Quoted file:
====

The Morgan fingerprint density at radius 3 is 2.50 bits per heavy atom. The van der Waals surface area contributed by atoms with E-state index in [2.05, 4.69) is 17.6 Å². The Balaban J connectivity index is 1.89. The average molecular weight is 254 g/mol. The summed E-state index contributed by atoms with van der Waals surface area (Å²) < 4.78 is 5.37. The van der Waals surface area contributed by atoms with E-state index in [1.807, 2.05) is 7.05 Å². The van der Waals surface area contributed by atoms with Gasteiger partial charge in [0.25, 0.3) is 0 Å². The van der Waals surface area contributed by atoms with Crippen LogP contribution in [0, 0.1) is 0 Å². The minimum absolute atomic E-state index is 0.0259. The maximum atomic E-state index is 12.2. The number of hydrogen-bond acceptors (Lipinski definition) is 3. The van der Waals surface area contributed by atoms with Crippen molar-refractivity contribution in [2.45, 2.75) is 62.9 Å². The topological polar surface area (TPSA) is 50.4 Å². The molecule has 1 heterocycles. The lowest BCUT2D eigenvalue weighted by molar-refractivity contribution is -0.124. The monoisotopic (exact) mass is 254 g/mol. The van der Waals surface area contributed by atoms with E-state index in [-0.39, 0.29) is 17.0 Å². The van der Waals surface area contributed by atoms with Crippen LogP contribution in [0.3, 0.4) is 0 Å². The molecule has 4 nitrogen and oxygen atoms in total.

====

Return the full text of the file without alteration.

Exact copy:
The Morgan fingerprint density at radius 3 is 2.50 bits per heavy atom. The van der Waals surface area contributed by atoms with E-state index in [2.05, 4.69) is 17.6 Å². The Balaban J connectivity index is 1.89. The average molecular weight is 254 g/mol. The summed E-state index contributed by atoms with van der Waals surface area (Å²) < 4.78 is 5.37. The van der Waals surface area contributed by atoms with E-state index in [1.807, 2.05) is 7.05 Å². The van der Waals surface area contributed by atoms with Gasteiger partial charge in [0.25, 0.3) is 0 Å². The van der Waals surface area contributed by atoms with Crippen LogP contribution in [0, 0.1) is 0 Å². The minimum absolute atomic E-state index is 0.0259. The maximum atomic E-state index is 12.2. The number of hydrogen-bond acceptors (Lipinski definition) is 3. The van der Waals surface area contributed by atoms with Crippen molar-refractivity contribution in [2.45, 2.75) is 62.9 Å². The topological polar surface area (TPSA) is 50.4 Å². The molecule has 1 heterocycles. The lowest BCUT2D eigenvalue weighted by molar-refractivity contribution is -0.124. The monoisotopic (exact) mass is 254 g/mol. The van der Waals surface area contributed by atoms with E-state index in [-0.39, 0.29) is 17.0 Å². The van der Waals surface area contributed by atoms with Crippen LogP contribution in [0.3, 0.4) is 0 Å². The molecule has 4 nitrogen and oxygen atoms in total.